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Last Updated: Monday, 22 September, 2003, 15:03 GMT 16:03 UK
Turner paintings wrongly labelled
Renamed: Procession of Boats with Distant Smoke, Venice (1845)
Two 19th Century paintings thought to be of the romantic city of Venice, are actually views of the more rugged British naval port of Portsmouth.

The landscape paintings by British artist JMW Turner were wrongly named for more than three decades.

Officials at Tate Britain uncovered the bungle while researching a new show.

Ian Warrell, curator of the "Turner And Venice" exhibition said the works were wrongly named when they were shown at the Museum Of Modern Art in New York.

"The size of the canvas is substantially larger than that used for the 19 small Venetian pictures that Turner exhibited between 1840 and 1846," he said.

"Looking closely at the pictures it is apparent that there is no architectural element, as if the eye scans a seaward horizon from the shore.

A line of English soldiers gives the game away in Festive Lagoon Scene, Venice (1840-5)

"Nevertheless, the presence of so many festive crowds indicates that the quayside is not far away.

"Indeed, in one of them a line of soldiers in red uniform stands patiently to attention, while in the boats below people point eagerly toward the distant smoke.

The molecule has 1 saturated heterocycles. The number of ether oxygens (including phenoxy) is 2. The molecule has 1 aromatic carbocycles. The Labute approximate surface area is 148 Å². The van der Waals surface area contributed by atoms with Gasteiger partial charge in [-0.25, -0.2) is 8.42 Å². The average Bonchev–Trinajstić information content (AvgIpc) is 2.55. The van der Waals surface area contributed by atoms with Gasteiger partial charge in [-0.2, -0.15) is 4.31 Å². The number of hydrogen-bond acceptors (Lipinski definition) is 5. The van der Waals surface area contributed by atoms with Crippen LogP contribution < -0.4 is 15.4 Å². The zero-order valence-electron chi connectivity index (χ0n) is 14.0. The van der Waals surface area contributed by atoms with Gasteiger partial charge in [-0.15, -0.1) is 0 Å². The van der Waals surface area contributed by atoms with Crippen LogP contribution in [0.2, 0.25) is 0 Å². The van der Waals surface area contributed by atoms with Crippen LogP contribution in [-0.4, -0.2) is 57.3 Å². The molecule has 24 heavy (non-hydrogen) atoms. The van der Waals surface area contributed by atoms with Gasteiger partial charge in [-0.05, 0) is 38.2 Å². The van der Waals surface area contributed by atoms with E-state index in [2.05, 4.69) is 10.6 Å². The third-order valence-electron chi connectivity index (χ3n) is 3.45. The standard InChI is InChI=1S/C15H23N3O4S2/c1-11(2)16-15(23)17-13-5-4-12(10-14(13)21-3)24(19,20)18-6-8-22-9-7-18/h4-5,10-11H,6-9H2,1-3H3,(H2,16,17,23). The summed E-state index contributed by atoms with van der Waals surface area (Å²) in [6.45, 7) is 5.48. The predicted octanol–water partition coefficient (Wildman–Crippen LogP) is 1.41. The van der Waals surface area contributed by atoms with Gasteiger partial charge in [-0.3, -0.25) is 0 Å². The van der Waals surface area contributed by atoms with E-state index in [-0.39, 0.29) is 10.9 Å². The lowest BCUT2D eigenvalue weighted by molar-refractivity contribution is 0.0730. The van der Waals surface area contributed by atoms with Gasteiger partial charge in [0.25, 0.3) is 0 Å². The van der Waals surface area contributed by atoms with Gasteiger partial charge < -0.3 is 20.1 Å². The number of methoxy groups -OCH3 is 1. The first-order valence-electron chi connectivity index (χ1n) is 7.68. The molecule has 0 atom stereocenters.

"These English troops are clearly an anomaly in a Venetian subject, but would not be so in one closer to home."

He said the pictures could be of the arrival of the French king, Louis-Philippe, at Portsmouth on 8 October 1844, which Turner attended.

One of the works, formerly listed as "Festive Lagoon Scene, Venice (1840-5)" has been renamed "The Arrival of Louis-Philippe at Portsmouth 8 October 1844".

The other, "Procession of Boats with Distant Smoke, Venice (1845)" is now re-titled "The Disembarkation of Louis-Philippe at Portsmouth, 8 October 1844".

Turner and Venice is the first major exhibition devoted to Turner's trips to Venice and opens on 9 October at Tate Britain in London.

It will bring together more than 50 oil paintings and in excess of a hundred watercolours, as well as prints, maps and sketchbooks - as well as the two previously mistitled works.

The exhibition is set out like a tour of Venice.

Pictures courtesy of Tate Britain

The BBC's Robert Nisbet
"It's probably the first and last time such a mistake will be made"

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